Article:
Tuesday had us in the water by 8:30, a bit late of a start. We were aiming for the "Great" Lean-to on Lower St. Regis Lake. This lake is reached by traveling through several small ponds with short carries to Upper St. Regis Lake, through Spitfire Lake, and onto Lower St. Regis Lake . Upon reaching Upper St. Regis Lake, we encountered... Sun.... and some amazing historic camps built in the late 1800's and early 1900's. See pictures. The Great Lean-to was occupied, so we paddled on to another lean-to on Lower St. Regis, which was deemed uninhabitable, due to the amount of trash left by the last occupants. Being service minded, we cleaned it up and piled the rubbish for us to retreive on Thursday when we would be passing by again. We continued on and camped on the middle branch of the St. Regis River, finding the "hidden" lean-to, so named because it is not on the map. Camp was set up and we took a much needed swim break in the river. Of course the fisherman who decided to fish where we were swimming was not too amused by the amount of splashing we were doing.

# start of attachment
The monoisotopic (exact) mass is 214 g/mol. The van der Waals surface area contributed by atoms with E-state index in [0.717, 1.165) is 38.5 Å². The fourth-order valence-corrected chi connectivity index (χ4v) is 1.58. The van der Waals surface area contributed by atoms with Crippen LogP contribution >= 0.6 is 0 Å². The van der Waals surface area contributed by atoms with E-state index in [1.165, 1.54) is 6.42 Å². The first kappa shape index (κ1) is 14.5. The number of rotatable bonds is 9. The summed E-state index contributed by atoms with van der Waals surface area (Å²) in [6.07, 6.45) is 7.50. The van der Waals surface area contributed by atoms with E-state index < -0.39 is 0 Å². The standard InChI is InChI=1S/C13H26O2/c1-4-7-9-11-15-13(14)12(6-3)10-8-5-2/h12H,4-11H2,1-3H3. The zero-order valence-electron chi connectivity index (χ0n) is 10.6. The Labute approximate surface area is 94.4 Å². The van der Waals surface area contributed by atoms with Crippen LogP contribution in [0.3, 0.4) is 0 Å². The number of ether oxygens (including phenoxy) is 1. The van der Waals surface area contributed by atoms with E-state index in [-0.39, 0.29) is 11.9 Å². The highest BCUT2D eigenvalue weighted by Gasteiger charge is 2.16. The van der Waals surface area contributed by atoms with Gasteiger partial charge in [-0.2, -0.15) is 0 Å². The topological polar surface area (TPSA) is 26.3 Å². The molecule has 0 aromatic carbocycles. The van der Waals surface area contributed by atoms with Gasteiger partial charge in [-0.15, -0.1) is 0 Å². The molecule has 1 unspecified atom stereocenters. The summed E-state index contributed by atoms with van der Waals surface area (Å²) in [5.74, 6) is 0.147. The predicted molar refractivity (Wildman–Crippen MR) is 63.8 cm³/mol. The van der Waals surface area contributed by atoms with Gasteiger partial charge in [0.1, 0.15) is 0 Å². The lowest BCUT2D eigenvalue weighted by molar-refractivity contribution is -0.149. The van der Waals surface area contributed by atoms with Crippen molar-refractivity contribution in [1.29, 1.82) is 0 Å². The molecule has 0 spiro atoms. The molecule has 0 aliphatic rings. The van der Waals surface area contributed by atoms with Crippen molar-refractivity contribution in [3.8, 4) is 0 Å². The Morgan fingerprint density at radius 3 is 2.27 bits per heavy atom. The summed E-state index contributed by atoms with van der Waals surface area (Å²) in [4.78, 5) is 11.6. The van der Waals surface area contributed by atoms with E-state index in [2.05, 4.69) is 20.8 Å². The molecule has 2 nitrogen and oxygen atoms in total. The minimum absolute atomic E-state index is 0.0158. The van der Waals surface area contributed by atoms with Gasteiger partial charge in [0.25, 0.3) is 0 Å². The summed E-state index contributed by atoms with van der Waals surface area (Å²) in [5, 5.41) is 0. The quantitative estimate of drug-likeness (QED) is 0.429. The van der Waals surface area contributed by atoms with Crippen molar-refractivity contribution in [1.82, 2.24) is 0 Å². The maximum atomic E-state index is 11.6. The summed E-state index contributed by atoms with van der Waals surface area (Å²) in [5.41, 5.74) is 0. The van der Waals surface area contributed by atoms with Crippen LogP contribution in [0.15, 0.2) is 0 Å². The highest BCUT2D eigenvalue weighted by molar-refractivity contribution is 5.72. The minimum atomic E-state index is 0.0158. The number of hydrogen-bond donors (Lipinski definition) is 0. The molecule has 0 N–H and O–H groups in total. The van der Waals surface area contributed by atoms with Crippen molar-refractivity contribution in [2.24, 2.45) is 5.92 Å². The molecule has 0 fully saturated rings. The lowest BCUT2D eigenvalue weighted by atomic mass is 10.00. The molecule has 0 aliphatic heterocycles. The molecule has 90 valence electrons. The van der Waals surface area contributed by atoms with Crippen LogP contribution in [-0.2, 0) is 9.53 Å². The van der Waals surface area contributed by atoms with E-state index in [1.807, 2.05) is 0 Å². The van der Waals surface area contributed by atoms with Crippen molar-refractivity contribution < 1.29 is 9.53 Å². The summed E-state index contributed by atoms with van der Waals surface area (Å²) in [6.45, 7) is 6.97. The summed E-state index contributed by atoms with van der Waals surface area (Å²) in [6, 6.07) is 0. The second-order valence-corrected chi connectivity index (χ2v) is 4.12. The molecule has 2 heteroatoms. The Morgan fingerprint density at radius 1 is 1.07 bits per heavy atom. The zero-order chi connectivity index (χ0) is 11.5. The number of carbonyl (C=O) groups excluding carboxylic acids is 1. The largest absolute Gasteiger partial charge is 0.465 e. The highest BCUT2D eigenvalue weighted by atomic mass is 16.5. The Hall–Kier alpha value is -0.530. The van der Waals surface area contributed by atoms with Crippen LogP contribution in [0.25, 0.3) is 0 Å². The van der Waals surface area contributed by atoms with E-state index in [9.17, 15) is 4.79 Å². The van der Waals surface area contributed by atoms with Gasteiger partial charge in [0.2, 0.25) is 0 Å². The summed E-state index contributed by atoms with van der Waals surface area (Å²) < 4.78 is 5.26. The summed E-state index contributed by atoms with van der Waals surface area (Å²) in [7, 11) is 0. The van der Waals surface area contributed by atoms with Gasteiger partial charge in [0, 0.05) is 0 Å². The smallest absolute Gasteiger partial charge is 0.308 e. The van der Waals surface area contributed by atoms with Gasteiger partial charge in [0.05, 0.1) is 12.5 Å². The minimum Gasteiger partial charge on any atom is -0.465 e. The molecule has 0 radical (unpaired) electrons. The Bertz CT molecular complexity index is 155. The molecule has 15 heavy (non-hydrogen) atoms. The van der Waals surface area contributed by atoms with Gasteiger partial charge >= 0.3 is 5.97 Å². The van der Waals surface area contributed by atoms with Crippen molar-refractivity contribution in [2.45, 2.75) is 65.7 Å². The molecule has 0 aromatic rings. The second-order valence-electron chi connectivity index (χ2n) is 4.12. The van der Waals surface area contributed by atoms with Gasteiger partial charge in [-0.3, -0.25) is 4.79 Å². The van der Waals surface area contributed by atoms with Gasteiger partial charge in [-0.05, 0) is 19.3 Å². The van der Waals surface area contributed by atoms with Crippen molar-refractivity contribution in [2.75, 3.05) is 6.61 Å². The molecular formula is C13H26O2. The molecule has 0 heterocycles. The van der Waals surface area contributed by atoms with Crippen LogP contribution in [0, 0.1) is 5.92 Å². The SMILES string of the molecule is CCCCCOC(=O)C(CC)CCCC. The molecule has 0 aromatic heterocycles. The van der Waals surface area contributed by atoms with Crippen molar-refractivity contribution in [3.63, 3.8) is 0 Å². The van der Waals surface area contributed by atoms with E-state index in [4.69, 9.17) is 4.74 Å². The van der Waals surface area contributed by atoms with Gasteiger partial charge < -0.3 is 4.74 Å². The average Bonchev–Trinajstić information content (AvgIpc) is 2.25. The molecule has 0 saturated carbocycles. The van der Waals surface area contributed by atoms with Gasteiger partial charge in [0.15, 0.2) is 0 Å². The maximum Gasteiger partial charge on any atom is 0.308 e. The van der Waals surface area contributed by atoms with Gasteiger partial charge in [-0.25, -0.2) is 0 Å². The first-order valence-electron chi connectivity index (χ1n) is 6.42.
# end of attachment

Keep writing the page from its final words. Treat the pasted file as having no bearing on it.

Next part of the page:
Wednesday was our hike day up to the top of St. Regis Mountain, a 2,874 foot summit, with a 3 mile hiking trail and an approximate 1,100 vertical rise on the trail. Of course, being that we were up to the challenge, we took the long route from the campsite and turned the 6 mile round trip hike into a 10 mile hike due to the infrequent use of our compasses while hiking on a trail not listed on our maps. After our extended morning hike, and finding the summit trailhead, the crew voted to make the climb, provided we stop for lunch at 12:30. Lunchtime found us still on the trail up to the summit, so we stopped for a quick creamcheese and jelly on a baaagel (Bri's pronounciation, which was also highlighted the following week on the kayak trek with the Rushden UK scouts). Of course just as we finished lunch, the rain started, for the third day in a row. Picking up on our hike up to the summit, we continued for a brief 15 minutes and found ourselves alone at the top of the mountain. We were alone, because nature had decided to produce a light show using special ground to cloud static electricity discharges, commonly known as lightning. After a quick look around, we hightailed it back down the trail, through heavy rain, mud, and newly formed streams. Back at the lean-to, an executive decision was made to stay put for the evening due to the weather and threat of lightning, which would have kept us off the water. Tarin finally got to dry out her shoes and clothes, and Cecelia enjoyed some peace and quite.